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Figure 3. Methamphetamine causes sex-specific increases in c-Fos in the cingulate cortex and CA3 hippocampal region. (a) Treatment with 1 mg/kg MA resulted in a significant increase in the expression of c-Fos in the cingulate cortex compared to no injection and saline controls. Female mice showed fewer c-Fos-positive cells following MA when compared to males. Saline-injected mice also showed a significant increase in the number of c-Fos expressing cells in the cingulate compared to mice that were not injected. (b) Compared to saline-treated mice of the same sex, males showed a greater induction of c-Fos-positive cells in the cingulate compared to females. (c) MA resulted in a significant increase in c-Fos expression in CA3 compared to no injection and saline controls. Female mice showed fewer c-Fos-positive cells following MA when compared to males. (d) Compared to saline-treated mice of the same sex, males showed a greater induction of c-Fos-positive cells compared to females in CA3. (e) Representative images of methamphetamine effects on c-Fos expression in the CA3 hippocampal region and cingulate cortex in male and female mice. Images were captured using a 10× objective. Rectangles approximate shapes used for quantification. *indicates p < 0.001 compared to no injection and saline groups; #indicates p < 0.01 compared to no injection group. *indicates p < 0.01 compared to no injection and saline groups; #indicates p < 0.01 compared to no injection group; ^indicates significant difference compared to MA-treated males; **indicates p ≤ 0.01 compared to males.

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c-Fos dual labeling

c-Fos/GR dual labeling was quantified in the two regions which indicated sex differences in total c-Fos (CA3 and cingulate). In both, the CA3 and cingulate regions, there was a main effect of treatment. There was a significant increase in the number of c-Fos/GR dual-labeled cells in MA-treated mice {CA3: (F(1,16) = 23.2, p < 0.001); Cingulate: (F(1,16) = 76.6, p < 0.001; Fig. 4a,d)}. Both regions also revealed a significant interaction between treatment and sex {CA3: (F(1,16) = 4.74, p = 0.045); Cingulate: (F(1,16) = 5.27, p = 0.035)} indicating a greater MA induction in c-Fos/GR colocalized cells in males compared to females. Post hoc analysis also revealed a significantly greater number of c-Fos/GR coexpressing cells in male compared to female MA-treated mice in the cingulate (p < 0.05). The fold increase in c-Fos/GR-positive cells from saline-treated to MA-treated mice was greater in males within the cingulate cortex (t(8) = 3.96; p = 0.004; Fig. 4b) and CA3 (t(8)=3.83; p = 0.005; Fig. 4e). No significant differences were found for the percentage of c-Fos cells coexpressing GR in either region (Fig. 4c,f). There were also no significant sex or treatment differences in the number of GR-positive cells or in the percentage of GR-positive cells that expressed c-Fos.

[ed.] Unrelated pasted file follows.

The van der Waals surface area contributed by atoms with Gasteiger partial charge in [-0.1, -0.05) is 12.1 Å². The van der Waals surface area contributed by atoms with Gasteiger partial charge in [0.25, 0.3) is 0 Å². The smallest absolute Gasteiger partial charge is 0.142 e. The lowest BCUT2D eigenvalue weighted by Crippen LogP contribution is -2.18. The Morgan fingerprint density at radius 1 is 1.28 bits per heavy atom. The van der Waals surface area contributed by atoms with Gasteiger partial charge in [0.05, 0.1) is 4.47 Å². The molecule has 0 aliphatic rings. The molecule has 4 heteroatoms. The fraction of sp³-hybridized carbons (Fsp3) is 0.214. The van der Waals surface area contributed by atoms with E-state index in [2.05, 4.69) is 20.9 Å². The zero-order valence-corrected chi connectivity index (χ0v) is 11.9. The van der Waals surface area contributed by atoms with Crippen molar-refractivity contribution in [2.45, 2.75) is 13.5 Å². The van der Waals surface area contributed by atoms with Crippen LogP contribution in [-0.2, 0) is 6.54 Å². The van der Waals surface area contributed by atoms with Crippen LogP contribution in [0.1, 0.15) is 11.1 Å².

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Figure 4. Colocalization of c-Fos with glucocorticoid receptor (GR) in the cingulate cortex and CA3 hippocampal region following treatment with methamphetamine (MA) or saline. (a) MA significantly increased the number of c-Fos/GR dual-labeled cells in the cingulate compared to saline controls. Female mice showed fewer c-Fos/GR-positive cells following MA when compared to males. (b) Compared to saline-treated mice of the same sex, males showed a greater induction of c-Fos/GR-positive cells in the cingulate compared to females. (c) No differences were found in the percentage of c-Fos-positive cells that expressed GR in the cingulate. (d) MA resulted in a significant increase in c-Fos/GR dual-labeled cells in CA3 compared to saline controls. (e) Compared to saline-treated mice of the same sex, males showed a greater induction of CA3 c-Fos/GR-positive cells compared to females. (f) No differences were found in the percentage of c-Fos-positive cells that expressed GR in CA3. *indicates p < 0.01 compared to saline groups; ^indicates significant difference compared to MA-treated males; **indicates p < 0.01 compared to males.